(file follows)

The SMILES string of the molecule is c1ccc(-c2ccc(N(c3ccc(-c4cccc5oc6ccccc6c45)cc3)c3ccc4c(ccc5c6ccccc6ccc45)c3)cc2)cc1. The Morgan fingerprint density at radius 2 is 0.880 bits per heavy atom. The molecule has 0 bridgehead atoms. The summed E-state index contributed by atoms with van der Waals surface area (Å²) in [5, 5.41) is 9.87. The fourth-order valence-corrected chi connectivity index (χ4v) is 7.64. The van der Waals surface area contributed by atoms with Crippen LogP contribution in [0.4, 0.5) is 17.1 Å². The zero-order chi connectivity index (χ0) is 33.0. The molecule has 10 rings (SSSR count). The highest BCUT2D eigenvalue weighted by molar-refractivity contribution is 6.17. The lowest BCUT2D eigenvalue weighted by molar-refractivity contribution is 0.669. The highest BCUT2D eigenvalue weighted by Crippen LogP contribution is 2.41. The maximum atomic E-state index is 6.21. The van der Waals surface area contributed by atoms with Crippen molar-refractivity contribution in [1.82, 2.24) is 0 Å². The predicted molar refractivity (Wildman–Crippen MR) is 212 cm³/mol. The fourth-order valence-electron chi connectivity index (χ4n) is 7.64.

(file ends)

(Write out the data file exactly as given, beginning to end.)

The SMILES string of the molecule is c1ccc(-c2ccc(N(c3ccc(-c4cccc5oc6ccccc6c45)cc3)c3ccc4c(ccc5c6ccccc6ccc45)c3)cc2)cc1. The Morgan fingerprint density at radius 2 is 0.880 bits per heavy atom. The molecule has 0 bridgehead atoms. The summed E-state index contributed by atoms with van der Waals surface area (Å²) in [5, 5.41) is 9.87. The fourth-order valence-corrected chi connectivity index (χ4v) is 7.64. The van der Waals surface area contributed by atoms with Crippen LogP contribution in [0.4, 0.5) is 17.1 Å². The zero-order chi connectivity index (χ0) is 33.0. The molecule has 10 rings (SSSR count). The highest BCUT2D eigenvalue weighted by molar-refractivity contribution is 6.17. The lowest BCUT2D eigenvalue weighted by molar-refractivity contribution is 0.669. The highest BCUT2D eigenvalue weighted by Crippen LogP contribution is 2.41. The maximum atomic E-state index is 6.21. The van der Waals surface area contributed by atoms with Crippen molar-refractivity contribution in [1.82, 2.24) is 0 Å². The predicted molar refractivity (Wildman–Crippen MR) is 212 cm³/mol. The fourth-order valence-electron chi connectivity index (χ4n) is 7.64.